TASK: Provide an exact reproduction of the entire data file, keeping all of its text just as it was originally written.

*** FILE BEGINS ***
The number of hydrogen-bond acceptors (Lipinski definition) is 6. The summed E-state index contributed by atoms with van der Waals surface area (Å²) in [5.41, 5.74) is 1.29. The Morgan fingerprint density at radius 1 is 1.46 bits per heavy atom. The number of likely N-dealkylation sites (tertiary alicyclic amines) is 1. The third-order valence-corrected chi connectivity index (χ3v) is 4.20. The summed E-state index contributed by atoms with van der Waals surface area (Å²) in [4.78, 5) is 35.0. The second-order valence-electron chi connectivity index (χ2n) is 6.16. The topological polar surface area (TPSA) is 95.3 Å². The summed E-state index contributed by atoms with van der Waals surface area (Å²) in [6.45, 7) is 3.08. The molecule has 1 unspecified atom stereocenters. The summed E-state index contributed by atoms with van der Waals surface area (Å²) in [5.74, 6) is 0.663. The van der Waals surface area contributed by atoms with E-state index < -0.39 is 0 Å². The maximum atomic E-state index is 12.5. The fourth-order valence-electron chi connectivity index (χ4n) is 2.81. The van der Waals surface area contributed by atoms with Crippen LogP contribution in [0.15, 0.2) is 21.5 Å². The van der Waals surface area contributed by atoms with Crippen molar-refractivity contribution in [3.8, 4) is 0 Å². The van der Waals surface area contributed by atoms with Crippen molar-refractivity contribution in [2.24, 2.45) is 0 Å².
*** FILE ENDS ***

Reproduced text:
The number of hydrogen-bond acceptors (Lipinski definition) is 6. The summed E-state index contributed by atoms with van der Waals surface area (Å²) in [5.41, 5.74) is 1.29. The Morgan fingerprint density at radius 1 is 1.46 bits per heavy atom. The number of likely N-dealkylation sites (tertiary alicyclic amines) is 1. The third-order valence-corrected chi connectivity index (χ3v) is 4.20. The summed E-state index contributed by atoms with van der Waals surface area (Å²) in [4.78, 5) is 35.0. The second-order valence-electron chi connectivity index (χ2n) is 6.16. The topological polar surface area (TPSA) is 95.3 Å². The summed E-state index contributed by atoms with van der Waals surface area (Å²) in [6.45, 7) is 3.08. The molecule has 1 unspecified atom stereocenters. The summed E-state index contributed by atoms with van der Waals surface area (Å²) in [5.74, 6) is 0.663. The van der Waals surface area contributed by atoms with E-state index < -0.39 is 0 Å². The maximum atomic E-state index is 12.5. The fourth-order valence-electron chi connectivity index (χ4n) is 2.81. The van der Waals surface area contributed by atoms with Crippen LogP contribution in [0.15, 0.2) is 21.5 Å². The van der Waals surface area contributed by atoms with Crippen molar-refractivity contribution in [3.8, 4) is 0 Å². The van der Waals surface area contributed by atoms with Crippen molar-refractivity contribution in [2.24, 2.45) is 0 Å².